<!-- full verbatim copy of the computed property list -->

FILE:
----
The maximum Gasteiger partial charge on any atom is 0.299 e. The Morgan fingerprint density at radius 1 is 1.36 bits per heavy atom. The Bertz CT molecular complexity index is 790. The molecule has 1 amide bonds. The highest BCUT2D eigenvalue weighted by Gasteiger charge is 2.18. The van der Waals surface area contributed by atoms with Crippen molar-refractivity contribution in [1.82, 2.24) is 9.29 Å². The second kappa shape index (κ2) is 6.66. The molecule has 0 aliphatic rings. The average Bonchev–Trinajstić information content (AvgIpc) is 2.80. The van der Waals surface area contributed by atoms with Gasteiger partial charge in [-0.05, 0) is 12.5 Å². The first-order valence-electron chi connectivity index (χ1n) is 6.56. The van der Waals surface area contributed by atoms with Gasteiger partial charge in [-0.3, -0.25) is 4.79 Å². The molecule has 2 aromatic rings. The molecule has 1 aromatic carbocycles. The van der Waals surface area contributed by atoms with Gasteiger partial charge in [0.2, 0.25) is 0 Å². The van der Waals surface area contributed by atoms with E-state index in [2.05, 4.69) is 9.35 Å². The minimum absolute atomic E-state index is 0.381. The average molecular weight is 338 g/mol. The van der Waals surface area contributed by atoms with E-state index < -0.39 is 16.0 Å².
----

The maximum Gasteiger partial charge on any atom is 0.299 e. The Morgan fingerprint density at radius 1 is 1.36 bits per heavy atom. The Bertz CT molecular complexity index is 790. The molecule has 1 amide bonds. The highest BCUT2D eigenvalue weighted by Gasteiger charge is 2.18. The van der Waals surface area contributed by atoms with Crippen molar-refractivity contribution in [1.82, 2.24) is 9.29 Å². The second kappa shape index (κ2) is 6.66. The molecule has 0 aliphatic rings. The average Bonchev–Trinajstić information content (AvgIpc) is 2.80. The van der Waals surface area contributed by atoms with Gasteiger partial charge in [-0.05, 0) is 12.5 Å². The first-order valence-electron chi connectivity index (χ1n) is 6.56. The van der Waals surface area contributed by atoms with Gasteiger partial charge in [-0.3, -0.25) is 4.79 Å². The molecule has 2 aromatic rings. The molecule has 1 aromatic carbocycles. The van der Waals surface area contributed by atoms with Gasteiger partial charge in [0.2, 0.25) is 0 Å². The van der Waals surface area contributed by atoms with E-state index in [2.05, 4.69) is 9.35 Å². The minimum absolute atomic E-state index is 0.381. The average molecular weight is 338 g/mol. The van der Waals surface area contributed by atoms with E-state index < -0.39 is 16.0 Å².